We are all rejoiced at last to find your brother safe; we are all at one on that; and, as grateful subjects, we can do no less than drink to the king's health and bounty."

Thus was the Master extricated; but at least he had been put to his defence, he had come lamely out, and the attraction of his personal danger was now publicly plucked away from him. My lord, in his heart of hearts, now knew his favourite to be a Government spy; and Mrs. Henry (however she explained the tale) was notably cold in her behaviour to the discredited hero of romance. Thus in the best fabric of duplicity, there is some weak point, if you can strike it, which will loosen all; and if, by this fortunate stroke, we had not shaken the idol, who can say how it might have gone with us at the catastrophe?

And yet at the time we seemed to have accomplished nothing. Before a day or two he had wiped off the ill-results of his discomfiture, and, to all appearance, stood as high as ever. As for my Lord Durrisdeer, he was sunk in parental partiality; it was not so much love, which should be an active quality, as an apathy and torpor of his other powers; and forgiveness (so to mis-apply a noble word) flowed from him in sheer weakness, like the tears of senility. Mrs. Henry's was a different case; and Heaven alone knows what he found to say to her, or how he persuaded her from her contempt. It is one of the worst things of sentiment, that the voice grows to be more important than the words, and the speaker than that which is spoken. But some excuse the Master must have found, or perhaps he had even struck upon some art to wrest this exposure to his own advantage; for after a time of coldness, it seemed as if things went worse than ever between him and Mrs. Henry. They were then constantly together. I would not be thought to cut one shadow of blame, beyond what is due to a half-wilful blindness, on that unfortunate lady; but I do think, in these last days, she was playing very near the fire; and whether I be wrong or not in that, one thing is sure and quite sufficient: Mr. Henry thought so. The poor gentleman sat for days in my room, so great a picture of distress that I could never venture to address him; yet it is to be thought he found some comfort even in my presence and the knowledge of my sympathy. There were times, too, when we talked, and a strange manner of talk it was; there was never a person named, nor an individual circumstance referred to; yet we had the same matter in our minds, and we were each aware of it. It is a strange art that can thus be practised; to talk for hours of a thing, and never name nor yet so much as hint at it. And I remember I wondered if it was by some such natural skill that the Master made love to Mrs. Henry all day long (as he manifestly did), yet never startled her into reserve.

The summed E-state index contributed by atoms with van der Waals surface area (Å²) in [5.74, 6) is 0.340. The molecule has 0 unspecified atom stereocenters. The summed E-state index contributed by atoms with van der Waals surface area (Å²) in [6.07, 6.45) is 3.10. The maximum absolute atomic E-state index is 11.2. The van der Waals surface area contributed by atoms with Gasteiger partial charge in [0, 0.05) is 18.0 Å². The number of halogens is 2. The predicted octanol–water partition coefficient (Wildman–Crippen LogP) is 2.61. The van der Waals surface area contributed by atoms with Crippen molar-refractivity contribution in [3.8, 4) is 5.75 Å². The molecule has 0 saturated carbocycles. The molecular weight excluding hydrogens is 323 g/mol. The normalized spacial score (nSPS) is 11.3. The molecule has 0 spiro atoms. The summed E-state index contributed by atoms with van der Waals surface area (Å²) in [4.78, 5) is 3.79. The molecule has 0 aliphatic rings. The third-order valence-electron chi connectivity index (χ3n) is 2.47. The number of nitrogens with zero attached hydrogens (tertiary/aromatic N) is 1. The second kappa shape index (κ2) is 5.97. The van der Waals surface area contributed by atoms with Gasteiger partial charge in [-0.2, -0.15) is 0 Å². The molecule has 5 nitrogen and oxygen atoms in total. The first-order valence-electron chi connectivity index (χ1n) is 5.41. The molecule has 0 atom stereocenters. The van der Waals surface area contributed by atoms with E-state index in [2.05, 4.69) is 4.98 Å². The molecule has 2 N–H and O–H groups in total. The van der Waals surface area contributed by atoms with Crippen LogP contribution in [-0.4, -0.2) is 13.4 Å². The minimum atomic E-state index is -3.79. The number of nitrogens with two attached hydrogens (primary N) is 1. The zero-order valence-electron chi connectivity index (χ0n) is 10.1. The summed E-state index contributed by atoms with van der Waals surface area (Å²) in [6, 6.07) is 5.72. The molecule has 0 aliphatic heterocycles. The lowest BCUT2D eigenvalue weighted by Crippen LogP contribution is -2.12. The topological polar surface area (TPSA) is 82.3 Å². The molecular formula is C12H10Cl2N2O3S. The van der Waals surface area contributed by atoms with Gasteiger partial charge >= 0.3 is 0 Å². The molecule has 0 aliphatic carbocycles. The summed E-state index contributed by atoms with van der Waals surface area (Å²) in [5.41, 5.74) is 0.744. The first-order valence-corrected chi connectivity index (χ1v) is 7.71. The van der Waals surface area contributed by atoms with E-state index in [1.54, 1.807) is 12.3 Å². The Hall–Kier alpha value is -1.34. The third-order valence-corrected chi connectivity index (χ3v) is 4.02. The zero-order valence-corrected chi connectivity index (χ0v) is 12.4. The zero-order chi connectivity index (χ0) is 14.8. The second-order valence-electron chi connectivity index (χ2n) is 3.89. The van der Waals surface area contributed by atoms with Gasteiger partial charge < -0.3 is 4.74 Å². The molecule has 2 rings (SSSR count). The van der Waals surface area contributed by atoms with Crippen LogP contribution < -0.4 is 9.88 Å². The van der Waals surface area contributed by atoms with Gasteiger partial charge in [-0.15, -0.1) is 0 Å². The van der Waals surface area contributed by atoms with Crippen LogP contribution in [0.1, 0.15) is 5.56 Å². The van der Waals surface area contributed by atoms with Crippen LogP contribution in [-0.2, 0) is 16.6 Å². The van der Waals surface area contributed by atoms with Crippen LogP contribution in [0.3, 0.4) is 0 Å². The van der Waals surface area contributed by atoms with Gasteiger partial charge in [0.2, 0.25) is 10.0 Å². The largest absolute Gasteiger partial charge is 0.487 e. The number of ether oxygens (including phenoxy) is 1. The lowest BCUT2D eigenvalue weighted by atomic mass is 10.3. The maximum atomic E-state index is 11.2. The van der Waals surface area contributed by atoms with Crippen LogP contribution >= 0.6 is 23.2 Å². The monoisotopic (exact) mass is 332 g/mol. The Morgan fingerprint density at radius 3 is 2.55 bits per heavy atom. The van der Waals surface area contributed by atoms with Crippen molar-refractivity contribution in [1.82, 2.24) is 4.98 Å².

To show how far affairs had gone with Mr. Henry, I will give some words of his, uttered (as I have cause not to forget) upon the 26th of February, 1757. It was unseasonable weather, a cast back into Winter: windless, bitter cold, the world all white with rime, the sky low and gray . the sea black and silent like a quarry-hole. Mr. Henry sat close by the fire, and debated (as was now common with him) whether "a man" should "do things," whether "interference was wise," and the like general propositions, which each of us particularly applied. I was by the window, looking out, when there passed below me the Master, Mrs. Henry, and Miss Katharine, that now constant trio. The child was running to and fro, delighted with the frost; the Master spoke close in the lady's ear with what seemed (even from so far) a devilish grace of insinuation; and she on her part looked on the ground like a person lost in listening. I broke out of my reserve.

"If I were you, Mr. Henry," said I, "I would deal openly with my lord."

"Mackellar, Mackellar," said he, "you do not see the weakness of my ground. I can carry no such base thoughts to any one - to my father least of all; that would be to fall into the bottom of his scorn.

The Master of Ballantrae Page 47

Robert Louis Stevenson

Free Books in the public domain from the Classic Literature Library ©

Robert Louis Stevenson
Classic Literature Library

All Pages of This Book